Arthur Graeme West is known for one book The Diary of a Dead Officer (1919) which contains just 10 poems alongside letters and diaries covering the period from his enlistment in the army in 1915 to his death. He was born in Norfolk and educated at Blundell’s School and Balliol College, Oxford where he joined the Officer Training Corps. After he was rejected for a commission on the grounds of poor eyesight he enlisted as a private with the Public Schools Battalion in January 1915. He was sent to France in November 1915 and was repeatedly in action. In April 1916 he was accepted for an officer training course in Scotland:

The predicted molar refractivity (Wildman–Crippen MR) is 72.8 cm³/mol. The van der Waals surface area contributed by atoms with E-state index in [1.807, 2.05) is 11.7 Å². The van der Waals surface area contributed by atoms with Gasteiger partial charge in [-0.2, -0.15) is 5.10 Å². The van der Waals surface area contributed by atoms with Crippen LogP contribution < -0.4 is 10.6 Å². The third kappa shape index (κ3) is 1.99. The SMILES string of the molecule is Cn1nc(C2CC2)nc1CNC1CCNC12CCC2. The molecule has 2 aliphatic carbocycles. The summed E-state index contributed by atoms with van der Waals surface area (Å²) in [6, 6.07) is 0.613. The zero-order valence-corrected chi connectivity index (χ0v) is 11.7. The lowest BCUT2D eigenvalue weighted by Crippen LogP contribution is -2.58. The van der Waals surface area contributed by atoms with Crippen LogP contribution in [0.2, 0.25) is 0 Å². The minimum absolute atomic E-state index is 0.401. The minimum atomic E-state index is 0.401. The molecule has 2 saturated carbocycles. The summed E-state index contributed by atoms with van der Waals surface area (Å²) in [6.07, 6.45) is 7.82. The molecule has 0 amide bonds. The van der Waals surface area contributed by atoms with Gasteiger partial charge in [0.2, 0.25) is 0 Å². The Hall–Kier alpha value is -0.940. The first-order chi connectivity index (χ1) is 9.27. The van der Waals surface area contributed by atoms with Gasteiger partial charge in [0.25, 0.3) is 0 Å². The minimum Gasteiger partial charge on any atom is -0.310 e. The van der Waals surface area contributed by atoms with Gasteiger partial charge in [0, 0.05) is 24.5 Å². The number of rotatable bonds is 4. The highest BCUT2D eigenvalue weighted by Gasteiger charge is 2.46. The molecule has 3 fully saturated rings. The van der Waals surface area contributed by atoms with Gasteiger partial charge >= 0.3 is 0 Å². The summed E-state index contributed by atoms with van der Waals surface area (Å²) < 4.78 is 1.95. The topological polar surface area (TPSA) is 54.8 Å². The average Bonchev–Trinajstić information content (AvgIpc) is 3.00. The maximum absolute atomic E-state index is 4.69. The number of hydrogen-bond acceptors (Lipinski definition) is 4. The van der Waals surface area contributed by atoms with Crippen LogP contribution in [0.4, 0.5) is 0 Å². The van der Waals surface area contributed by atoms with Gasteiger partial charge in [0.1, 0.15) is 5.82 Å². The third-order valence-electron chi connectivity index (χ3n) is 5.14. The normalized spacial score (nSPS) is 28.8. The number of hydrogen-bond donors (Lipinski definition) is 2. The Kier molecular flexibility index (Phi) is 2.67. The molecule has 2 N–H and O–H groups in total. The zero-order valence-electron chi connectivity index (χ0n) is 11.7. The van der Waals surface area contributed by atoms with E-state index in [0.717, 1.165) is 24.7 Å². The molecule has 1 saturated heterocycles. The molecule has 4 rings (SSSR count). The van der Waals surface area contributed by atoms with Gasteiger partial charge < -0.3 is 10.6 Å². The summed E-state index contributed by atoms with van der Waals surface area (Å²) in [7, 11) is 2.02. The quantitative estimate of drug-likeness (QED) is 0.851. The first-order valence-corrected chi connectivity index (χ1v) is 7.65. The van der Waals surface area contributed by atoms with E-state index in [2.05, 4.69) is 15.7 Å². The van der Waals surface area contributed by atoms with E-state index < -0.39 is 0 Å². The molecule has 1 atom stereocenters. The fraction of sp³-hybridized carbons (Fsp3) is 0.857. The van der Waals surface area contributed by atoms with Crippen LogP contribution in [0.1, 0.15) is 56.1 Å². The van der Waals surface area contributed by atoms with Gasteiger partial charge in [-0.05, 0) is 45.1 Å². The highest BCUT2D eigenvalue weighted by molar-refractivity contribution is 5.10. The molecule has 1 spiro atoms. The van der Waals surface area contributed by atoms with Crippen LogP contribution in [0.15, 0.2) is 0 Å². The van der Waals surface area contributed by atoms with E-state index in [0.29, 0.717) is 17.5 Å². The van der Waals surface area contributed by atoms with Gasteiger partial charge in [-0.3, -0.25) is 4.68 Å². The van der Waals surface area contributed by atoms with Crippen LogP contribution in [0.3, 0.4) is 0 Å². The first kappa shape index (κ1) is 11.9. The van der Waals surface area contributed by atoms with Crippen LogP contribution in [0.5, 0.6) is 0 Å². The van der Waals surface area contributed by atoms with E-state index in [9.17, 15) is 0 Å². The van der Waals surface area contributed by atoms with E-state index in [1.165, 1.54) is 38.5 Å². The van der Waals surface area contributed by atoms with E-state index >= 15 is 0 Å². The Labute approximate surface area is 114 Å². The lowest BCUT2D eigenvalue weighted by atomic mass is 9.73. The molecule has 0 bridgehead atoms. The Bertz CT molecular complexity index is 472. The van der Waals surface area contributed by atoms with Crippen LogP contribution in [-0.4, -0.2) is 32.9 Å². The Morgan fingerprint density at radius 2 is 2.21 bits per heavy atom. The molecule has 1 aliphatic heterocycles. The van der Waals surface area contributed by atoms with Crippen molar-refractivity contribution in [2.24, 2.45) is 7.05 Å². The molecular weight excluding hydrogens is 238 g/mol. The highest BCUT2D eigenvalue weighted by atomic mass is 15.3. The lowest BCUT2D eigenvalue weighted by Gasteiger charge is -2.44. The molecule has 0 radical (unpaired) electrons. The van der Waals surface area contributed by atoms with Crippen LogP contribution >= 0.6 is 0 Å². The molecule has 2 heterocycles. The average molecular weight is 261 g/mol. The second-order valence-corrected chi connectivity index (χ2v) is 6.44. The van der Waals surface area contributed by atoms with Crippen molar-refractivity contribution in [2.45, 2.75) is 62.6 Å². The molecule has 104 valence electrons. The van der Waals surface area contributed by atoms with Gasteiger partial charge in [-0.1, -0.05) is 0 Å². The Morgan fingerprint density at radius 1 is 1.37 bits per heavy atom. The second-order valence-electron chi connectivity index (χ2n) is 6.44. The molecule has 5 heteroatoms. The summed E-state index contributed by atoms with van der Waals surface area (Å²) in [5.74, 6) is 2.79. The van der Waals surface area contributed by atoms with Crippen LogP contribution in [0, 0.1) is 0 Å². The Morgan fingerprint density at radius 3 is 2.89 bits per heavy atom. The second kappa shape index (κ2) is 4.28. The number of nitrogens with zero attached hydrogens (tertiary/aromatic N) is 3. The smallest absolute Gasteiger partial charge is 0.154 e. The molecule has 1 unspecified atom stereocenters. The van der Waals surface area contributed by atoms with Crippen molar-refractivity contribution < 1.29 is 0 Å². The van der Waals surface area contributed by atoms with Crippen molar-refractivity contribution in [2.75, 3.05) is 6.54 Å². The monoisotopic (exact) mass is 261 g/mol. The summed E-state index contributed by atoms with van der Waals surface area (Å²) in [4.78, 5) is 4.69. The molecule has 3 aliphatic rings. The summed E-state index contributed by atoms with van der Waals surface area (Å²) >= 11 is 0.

There, as the Diary vividly describes, three or four months of being ordered about by bullying, stupid NCOs did more to turn him against war than the trenches had done. Dominic Hibberd, War Poets Association

It was probably while on leave in August 1916 that he wrote his best-known poem ‘God! How I hate you, you young cheerful men!’ which scourged the patriotism and religious sentiment typical of the memorial volumes of soldier versifiers. Tim Kendall, Poetry of the First World War: an Anthology (Oxford University Press, 2013) p. 145

In August 1916 he became a second lieutenant in the Oxfordshire and Buckinghamshire Light Infantry and returned to France. He was killed by a sniper near Bapaume on 3 April 1917.

Arthur Graeme West’s Poems:

The Diary of a Dead Officer can be accessed digitally at